THE curtain has been drawn on a long running local court matter with Orange businessman Mick Fabar receiving a short suspended sentence yesterday after pleading guilty to numerous charges of breaching apprehended violence orders.
Fabar, 33, of Gorman Road, put his hand up to seven counts of contravening apprehended violence orders, after police dropped 19 other charges, nearly all of the more serious level of stalking or intimidating a victim.
The court heard evidence the charges related to six telephone calls and one letter, all made or written by Fabar to his former partner.
The matters concerned a period during 2006, when Fabar acknowledged a volatile relationship had existed between himself and his former partner.
Fabar's counsel, barrister Bill Walsh, told the court yesterday his client had simply lost control of his emotions for a time.
Magistrate Jan Stevenson was not impressed with Fabar's admitted behaviour, pointing out he had allegedly rung his former partner nearly 100 times during one month in 2006.
“He was out of control, wasn't he?” Ms Stevenson asked.
Mr Walsh agreed but suggested his client had simply made an error of judgement.
“People of all backgrounds make mistakes, we see it in courts every day, when relationships are involved then emotions run high,” he said.
Police prosecutor Sergeant Mitchell Croyston made his submission on the need for the court to enforce the AVO system.
Sgt Croyston also pushed for imprisonment, saying “a bond would not sheet home to Mr Fabar the consequences of his actions”.
In sentencing, Ms Stevenson said she was obliged to consider a jail sentence for breaches of AVO requirements.
“There must be a general deterrent,” she said.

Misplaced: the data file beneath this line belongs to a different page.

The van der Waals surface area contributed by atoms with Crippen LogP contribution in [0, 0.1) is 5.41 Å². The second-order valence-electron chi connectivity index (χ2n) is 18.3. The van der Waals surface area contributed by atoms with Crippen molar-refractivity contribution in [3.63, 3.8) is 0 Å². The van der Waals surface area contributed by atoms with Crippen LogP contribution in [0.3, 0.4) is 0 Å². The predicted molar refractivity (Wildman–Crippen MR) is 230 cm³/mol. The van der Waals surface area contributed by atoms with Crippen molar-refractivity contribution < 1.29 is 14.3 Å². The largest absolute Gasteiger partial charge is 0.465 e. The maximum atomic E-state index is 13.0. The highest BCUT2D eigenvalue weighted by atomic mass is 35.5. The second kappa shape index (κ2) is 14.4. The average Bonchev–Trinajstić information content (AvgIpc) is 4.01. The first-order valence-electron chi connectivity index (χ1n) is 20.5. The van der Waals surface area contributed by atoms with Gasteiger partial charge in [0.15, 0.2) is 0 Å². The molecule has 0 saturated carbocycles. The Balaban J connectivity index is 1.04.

But she noted that Fabar's matters did not involve violence but “annoying, persistent behaviour”.
And she took into account Fabar's high-profile charity work, particularly for Ronald McDonald House.
Ms Stevenson also took issue with a serving Orange police officer, Constable Leon Corcoran, who had instigated an initial AVO against Fabar but who also had a friendship with the victim.
Mr Walsh, in his submission on the extenuating circumstances for Fabar, had suggested this was a triggering factor in worsening his client's behaviour.
Ms Stevenson, in sentencing referred to the
police officer's actions.
“Flavouring this matter, to some extent, was the gross foolishness of Constable Corcoran in taking out an AVO on behalf of his friend (Fabar's former partner), it was unwise of the constable to do what he did, he should have distanced himself,” she said.
After court proceedings finished yesterday, Fabar issued a statement through his solicitor, Mason Manwaring.
Mr Manwaring said his client wanted to publicly apologise for his mistakes and poor judgement.
But he added that Fabar was disappointed to receive a sentence and was planning to appeal to the District Court.